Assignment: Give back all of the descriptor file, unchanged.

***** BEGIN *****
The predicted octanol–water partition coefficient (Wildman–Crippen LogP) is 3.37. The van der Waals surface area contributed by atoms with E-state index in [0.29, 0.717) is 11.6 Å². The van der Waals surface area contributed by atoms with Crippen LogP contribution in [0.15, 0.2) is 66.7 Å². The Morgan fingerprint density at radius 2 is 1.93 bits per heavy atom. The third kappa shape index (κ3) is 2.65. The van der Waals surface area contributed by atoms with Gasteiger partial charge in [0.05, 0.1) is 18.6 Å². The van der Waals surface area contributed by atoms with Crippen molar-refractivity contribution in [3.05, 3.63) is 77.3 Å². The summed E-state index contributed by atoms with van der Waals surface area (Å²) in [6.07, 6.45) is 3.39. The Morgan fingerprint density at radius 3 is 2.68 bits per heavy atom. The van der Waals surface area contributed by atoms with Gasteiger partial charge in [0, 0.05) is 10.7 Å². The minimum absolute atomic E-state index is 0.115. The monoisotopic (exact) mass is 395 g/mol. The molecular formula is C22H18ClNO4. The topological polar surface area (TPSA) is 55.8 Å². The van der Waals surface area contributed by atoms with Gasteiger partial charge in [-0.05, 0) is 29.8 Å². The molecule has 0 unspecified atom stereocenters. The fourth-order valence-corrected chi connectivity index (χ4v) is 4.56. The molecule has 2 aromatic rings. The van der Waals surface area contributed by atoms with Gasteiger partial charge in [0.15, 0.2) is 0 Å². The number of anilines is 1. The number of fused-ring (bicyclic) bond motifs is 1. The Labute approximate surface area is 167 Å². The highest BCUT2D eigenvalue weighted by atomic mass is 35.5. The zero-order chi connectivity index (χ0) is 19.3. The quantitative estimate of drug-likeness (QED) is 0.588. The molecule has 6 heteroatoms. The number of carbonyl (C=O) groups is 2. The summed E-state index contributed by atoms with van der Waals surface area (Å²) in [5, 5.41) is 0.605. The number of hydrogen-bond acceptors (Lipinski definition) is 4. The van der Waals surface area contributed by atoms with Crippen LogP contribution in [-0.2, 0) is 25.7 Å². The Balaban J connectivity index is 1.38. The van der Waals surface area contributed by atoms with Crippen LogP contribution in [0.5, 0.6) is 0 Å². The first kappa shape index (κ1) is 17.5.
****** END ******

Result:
The predicted octanol–water partition coefficient (Wildman–Crippen LogP) is 3.37. The van der Waals surface area contributed by atoms with E-state index in [0.29, 0.717) is 11.6 Å². The van der Waals surface area contributed by atoms with Crippen LogP contribution in [0.15, 0.2) is 66.7 Å². The Morgan fingerprint density at radius 2 is 1.93 bits per heavy atom. The third kappa shape index (κ3) is 2.65. The van der Waals surface area contributed by atoms with Gasteiger partial charge in [0.05, 0.1) is 18.6 Å². The van der Waals surface area contributed by atoms with Crippen molar-refractivity contribution in [3.05, 3.63) is 77.3 Å². The summed E-state index contributed by atoms with van der Waals surface area (Å²) in [6.07, 6.45) is 3.39. The Morgan fingerprint density at radius 3 is 2.68 bits per heavy atom. The van der Waals surface area contributed by atoms with Gasteiger partial charge in [0, 0.05) is 10.7 Å². The minimum absolute atomic E-state index is 0.115. The monoisotopic (exact) mass is 395 g/mol. The molecular formula is C22H18ClNO4. The topological polar surface area (TPSA) is 55.8 Å². The van der Waals surface area contributed by atoms with Gasteiger partial charge in [-0.05, 0) is 29.8 Å². The molecule has 0 unspecified atom stereocenters. The fourth-order valence-corrected chi connectivity index (χ4v) is 4.56. The molecule has 2 aromatic rings. The van der Waals surface area contributed by atoms with Gasteiger partial charge in [0.15, 0.2) is 0 Å². The number of anilines is 1. The number of fused-ring (bicyclic) bond motifs is 1. The Labute approximate surface area is 167 Å². The highest BCUT2D eigenvalue weighted by atomic mass is 35.5. The zero-order chi connectivity index (χ0) is 19.3. The quantitative estimate of drug-likeness (QED) is 0.588. The molecule has 6 heteroatoms. The number of carbonyl (C=O) groups is 2. The summed E-state index contributed by atoms with van der Waals surface area (Å²) in [5, 5.41) is 0.605. The number of hydrogen-bond acceptors (Lipinski definition) is 4. The van der Waals surface area contributed by atoms with Crippen LogP contribution in [-0.2, 0) is 25.7 Å². The Balaban J connectivity index is 1.38. The van der Waals surface area contributed by atoms with Crippen LogP contribution in [0.5, 0.6) is 0 Å². The first kappa shape index (κ1) is 17.5.